What Will the $500 Million Shed Arts Center Actually Do? No One Seems to Know
Is this the museum of the future?
Dozens of art and architecture journalists descended on a construction site on Manhattan’s far west side yesterday—in the middle of the chaotic building frenzy that is NYC’s Hudson Yards—for a first glimpse of an ambitious and costly new addition to the city’s arts and culture scene.
The Shed, formerly known as Culture Shed and currently slated to open in Spring 2019, is described as “a multi-arts center designed to commission, produce, and present all types of performing arts, visual arts, and popular culture.” It consists of an eight-level “base building” that has two levels of gallery space, a versatile theater, a rehearsal space, a creative lab for artists, and a sky-lit event space. There is also a mobile steel outer shell that can roll out over a sprawling plaza making it a flexible indoor/outdoor event space.
Among key news announced yesterday, by chairman of the board Dan Doctoroff, was a $75 million donation by former New York City Mayor Michael Bloomberg, (which brings the total funds raised so far, to $421 million of the projected $500 million budget) and details about the first visual art commission, a large-scale, site-specific work by Lawrence Weiner. Fabricated with custom paving stones embedded in the building plaza, the 20,000-square-foot work by Weiner is titled IN FRONT OF ITSELF and features the title phrase in 12-foot-high letters. The Shed’s chief science and technology officer Kevin Slavin has also begun collaborative projects at the MIT Media Lab, where he is a research affiliate.
So what exactly is The Shed?
If the answers are not entirely forthcoming, that may be because, two years away from its opening, organizers are admittedly unsure of the programming themselves, emphasizing instead how open-ended and fluid their approach is.
Given that there are echoes of MoMA’s unrealized “Art Bay” which called for a retractable glass wall and spaces for presentations that would be visible from the street, perhaps it is no coincidence that the same architecture firm is the lead on the current project.
Elizabeth Diller, a founding partner of Diller Scofidio + Renfro, spoke at yesterday’s press conference before leading a tour, noting that such events typically center on a ribbon-cutting or groundbreaking: “You’re actually here at an unusual time when we pry open the construction fence in the middle of construction,” she told the crowd.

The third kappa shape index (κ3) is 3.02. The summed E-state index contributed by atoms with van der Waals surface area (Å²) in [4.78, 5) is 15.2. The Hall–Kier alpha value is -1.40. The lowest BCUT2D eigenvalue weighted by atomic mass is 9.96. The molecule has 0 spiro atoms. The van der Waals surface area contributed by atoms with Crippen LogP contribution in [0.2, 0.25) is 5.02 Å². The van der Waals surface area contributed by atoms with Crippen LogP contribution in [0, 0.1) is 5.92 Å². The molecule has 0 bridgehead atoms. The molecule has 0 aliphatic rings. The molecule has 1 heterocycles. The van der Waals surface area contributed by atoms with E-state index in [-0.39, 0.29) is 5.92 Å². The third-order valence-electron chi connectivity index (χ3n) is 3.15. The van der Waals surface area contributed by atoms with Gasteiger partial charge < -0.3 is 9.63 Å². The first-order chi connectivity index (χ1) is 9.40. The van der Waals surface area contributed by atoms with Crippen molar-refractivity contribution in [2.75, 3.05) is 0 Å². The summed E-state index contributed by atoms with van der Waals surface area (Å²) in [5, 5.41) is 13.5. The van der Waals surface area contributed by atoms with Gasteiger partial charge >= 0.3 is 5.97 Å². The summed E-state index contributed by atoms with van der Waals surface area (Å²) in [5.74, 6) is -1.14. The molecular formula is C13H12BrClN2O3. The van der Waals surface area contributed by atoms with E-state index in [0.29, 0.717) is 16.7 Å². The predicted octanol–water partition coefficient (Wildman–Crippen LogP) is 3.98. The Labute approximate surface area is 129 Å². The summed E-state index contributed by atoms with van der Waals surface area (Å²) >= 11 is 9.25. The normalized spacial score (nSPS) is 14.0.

Diller, who has been working on the project since 2008, said: “The opportunity for us to design a ground-up building for the arts forced us to ask the question: ‘What will art look like in 10 years? 20 years? 30 years?’ And the answer was that we simply could not know. Artists today are working across disciplines, in all media and all sizes. That will continue to change. The one thing that we could always be certain of is that there would always be a need for space, a need for structural loading capacity, and a need for electrical power.”
Aside from the fact that the as-yet-unknown programming is obviously inextricably linked with the architecture, Diller said: “the infrastructure is purposely built for flexibility, and our reference was the Fun Palace, the 1960s unbuilt project by Cedric Price.”
Asked if he sees The Shed filling a void in New York’s already bustling institutional landscape, Alex Poots, founding artistic director and CEO, told artnet News: “There is a need for places to commission new work. It’s more challenging, on many levels, not just financial. If we don’t make new work then we become a museum culture, which is great but only half the story of culture. We need to look to the past to learn but we also need to imagine the future.”
Poots was founding director of the Manchester International Festival from 2005 to 2015, before moving to the Park Avenue Armory in 2012 when he was appointed artistic director. “The thing for me—which is why I moved—whereas in Manchester I had this moment to do it for two weeks every two years, here we have a building all year round dedicated to that. The big shift for me is from this festival format into a year-round commission format.”
At the end of a tour through the building site, Poots emphasized that there are “no boundaries.”
Diller added: “It’s an experiment. Alex is starting to think about the first programming but at the same time, we talked about cuisine and fashion and all different kinds of things. The great thing about Alex is that he’s not a thinker [in] just one direction. He’s going to make some magic out of this.”
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